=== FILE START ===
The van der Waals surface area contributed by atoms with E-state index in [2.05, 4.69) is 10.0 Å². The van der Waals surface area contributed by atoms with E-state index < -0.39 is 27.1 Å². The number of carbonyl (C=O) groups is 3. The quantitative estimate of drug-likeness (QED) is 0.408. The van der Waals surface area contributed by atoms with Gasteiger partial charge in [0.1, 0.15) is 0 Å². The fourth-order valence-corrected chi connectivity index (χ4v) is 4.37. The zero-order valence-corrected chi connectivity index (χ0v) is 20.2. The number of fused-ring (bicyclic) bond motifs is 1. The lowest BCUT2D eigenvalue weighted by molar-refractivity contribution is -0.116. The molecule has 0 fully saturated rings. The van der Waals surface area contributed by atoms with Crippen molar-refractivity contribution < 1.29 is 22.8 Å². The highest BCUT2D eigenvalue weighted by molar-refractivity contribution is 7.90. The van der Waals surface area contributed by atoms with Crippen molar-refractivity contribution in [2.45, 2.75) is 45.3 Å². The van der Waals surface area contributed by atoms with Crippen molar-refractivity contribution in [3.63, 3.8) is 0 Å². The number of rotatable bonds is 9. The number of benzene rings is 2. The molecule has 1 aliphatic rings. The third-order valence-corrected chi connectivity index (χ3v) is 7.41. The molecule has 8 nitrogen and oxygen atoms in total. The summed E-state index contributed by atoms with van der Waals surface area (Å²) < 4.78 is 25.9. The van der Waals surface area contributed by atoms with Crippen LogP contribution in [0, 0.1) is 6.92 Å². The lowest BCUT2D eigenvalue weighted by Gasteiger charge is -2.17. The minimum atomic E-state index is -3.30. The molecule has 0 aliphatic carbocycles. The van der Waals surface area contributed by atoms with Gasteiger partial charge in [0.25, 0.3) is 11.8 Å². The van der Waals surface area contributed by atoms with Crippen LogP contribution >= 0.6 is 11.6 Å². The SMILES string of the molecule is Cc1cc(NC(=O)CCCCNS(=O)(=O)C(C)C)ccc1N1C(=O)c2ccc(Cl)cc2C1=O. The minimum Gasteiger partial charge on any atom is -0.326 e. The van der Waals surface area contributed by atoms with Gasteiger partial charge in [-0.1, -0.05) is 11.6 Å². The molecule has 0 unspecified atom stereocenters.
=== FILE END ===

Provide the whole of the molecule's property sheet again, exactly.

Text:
The van der Waals surface area contributed by atoms with E-state index in [2.05, 4.69) is 10.0 Å². The van der Waals surface area contributed by atoms with E-state index < -0.39 is 27.1 Å². The number of carbonyl (C=O) groups is 3. The quantitative estimate of drug-likeness (QED) is 0.408. The van der Waals surface area contributed by atoms with Gasteiger partial charge in [0.1, 0.15) is 0 Å². The fourth-order valence-corrected chi connectivity index (χ4v) is 4.37. The zero-order valence-corrected chi connectivity index (χ0v) is 20.2. The number of fused-ring (bicyclic) bond motifs is 1. The lowest BCUT2D eigenvalue weighted by molar-refractivity contribution is -0.116. The molecule has 0 fully saturated rings. The van der Waals surface area contributed by atoms with Crippen molar-refractivity contribution < 1.29 is 22.8 Å². The highest BCUT2D eigenvalue weighted by molar-refractivity contribution is 7.90. The van der Waals surface area contributed by atoms with Crippen molar-refractivity contribution in [2.45, 2.75) is 45.3 Å². The van der Waals surface area contributed by atoms with Crippen molar-refractivity contribution in [3.63, 3.8) is 0 Å². The number of rotatable bonds is 9. The number of benzene rings is 2. The molecule has 1 aliphatic rings. The third-order valence-corrected chi connectivity index (χ3v) is 7.41. The molecule has 8 nitrogen and oxygen atoms in total. The summed E-state index contributed by atoms with van der Waals surface area (Å²) < 4.78 is 25.9. The van der Waals surface area contributed by atoms with Crippen LogP contribution in [0, 0.1) is 6.92 Å². The lowest BCUT2D eigenvalue weighted by Gasteiger charge is -2.17. The minimum atomic E-state index is -3.30. The molecule has 0 aliphatic carbocycles. The van der Waals surface area contributed by atoms with Gasteiger partial charge in [0.25, 0.3) is 11.8 Å². The van der Waals surface area contributed by atoms with Crippen LogP contribution >= 0.6 is 11.6 Å². The SMILES string of the molecule is Cc1cc(NC(=O)CCCCNS(=O)(=O)C(C)C)ccc1N1C(=O)c2ccc(Cl)cc2C1=O. The minimum Gasteiger partial charge on any atom is -0.326 e. The van der Waals surface area contributed by atoms with Gasteiger partial charge in [-0.1, -0.05) is 11.6 Å². The molecule has 0 unspecified atom stereocenters.